Cite Resource

Child Resource(s)

Switch to Tree-View
7 Result(s) Page 1 of 1 Items Sort by
Type: acdh:Collection
today Available Date: 15 Feb 2022
Show Summary Hide Summary
info The collection 'Documentation' contains the TEI/XML schema for Voice 3.0 and previous versions of VOICE and manuals explaining the search functions of the new VOICE 3.0 Online interface, the part-of-speech (POS) tagging in VOICE and the VOICE Transcription Conventions (mark-up and spelling conventions).
Type: acdh:Collection
today Available Date: 15 Feb 2022 Version: 1.0
Show Summary Hide Summary
info The most wide-spread contemporary use of English throughout the world is that of English as a lingua franca (ELF), i.e. English used as a common means of communication among speakers from different first-language backgrounds (Seidlhofer 2011). Nevertheless, linguistic descriptions before the mid-2000s focused almost entirely on English as spoken and written by its native speakers. Starting in 2005, the VOICE project sought to redress the balance by compiling the first general corpus capturing spoken ELF interactions as they happen naturally in various contexts. VOICE was designed and compiled to make possible linguistic descriptions of this most common contemporary use of English by providing a corpus of spoken ELF interactions which has been freely accessible to linguistic researchers all over the world since 2009. The Vienna-Oxford International Corpus of English (VOICE) was initially created by Barbara Seidlhofer (founding director) and Angelika Breiteneder, Theresa Klimpfinger, Stefan Majewski, Marie-Luise Pitzl (project researchers) from 2005 to 2011 at the English Department at the University of Vienna. VOICE 1.0 Online was released in 2009, VOICE 1.0 XML in 2011.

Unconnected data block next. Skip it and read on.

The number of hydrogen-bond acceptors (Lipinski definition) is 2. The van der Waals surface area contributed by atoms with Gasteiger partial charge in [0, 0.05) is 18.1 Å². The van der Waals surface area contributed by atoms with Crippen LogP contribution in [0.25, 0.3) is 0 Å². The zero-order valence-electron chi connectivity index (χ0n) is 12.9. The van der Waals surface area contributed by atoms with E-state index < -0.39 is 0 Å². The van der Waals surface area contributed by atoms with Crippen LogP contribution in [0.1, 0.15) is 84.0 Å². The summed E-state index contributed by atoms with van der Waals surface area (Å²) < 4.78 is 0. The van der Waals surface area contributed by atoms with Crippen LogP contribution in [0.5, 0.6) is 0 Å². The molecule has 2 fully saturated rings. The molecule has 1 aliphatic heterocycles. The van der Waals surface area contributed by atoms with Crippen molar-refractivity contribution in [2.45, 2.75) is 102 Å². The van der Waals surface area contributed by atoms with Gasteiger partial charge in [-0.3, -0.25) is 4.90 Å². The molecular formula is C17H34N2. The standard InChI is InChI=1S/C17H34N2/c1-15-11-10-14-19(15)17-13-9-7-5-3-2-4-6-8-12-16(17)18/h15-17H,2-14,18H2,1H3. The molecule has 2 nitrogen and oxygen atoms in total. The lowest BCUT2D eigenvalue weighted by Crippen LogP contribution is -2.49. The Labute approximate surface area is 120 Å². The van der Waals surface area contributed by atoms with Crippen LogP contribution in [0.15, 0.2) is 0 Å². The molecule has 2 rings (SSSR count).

Type: acdh:Collection
today Available Date: 15 Feb 2022 Version: 1.1
Show Summary Hide Summary
info The most wide-spread contemporary use of English throughout the world is that of English as a lingua franca (ELF), i.e. English used as a common means of communication among speakers from different first-language backgrounds (Seidlhofer 2011). Nevertheless, linguistic descriptions before the mid-2000s focused almost entirely on English as spoken and written by its native speakers. Starting in 2005, the VOICE project sought to redress the balance by compiling the first general corpus capturing spoken ELF interactions as they happen naturally in various contexts. VOICE was designed and compiled to make possible linguistic descriptions of this most common contemporary use of English by providing a corpus of spoken ELF interactions which has been freely accessible to linguistic researchers all over the world since 2009. The Vienna-Oxford International Corpus of English (VOICE) was initially created by Barbara Seidlhofer (founding director) and Angelika Breiteneder, Theresa Klimpfinger, Stefan Majewski, Marie-Luise Pitzl (project researchers) from 2005 to 2011 at the English Department at the University of Vienna. Minor revisions and corrections for VOICE 1.1 were made by Ruth Osimk. VOICE 1.0 Online was released in 2009, VOICE 1.0 XML and VOICE 1.1 XML in 2011.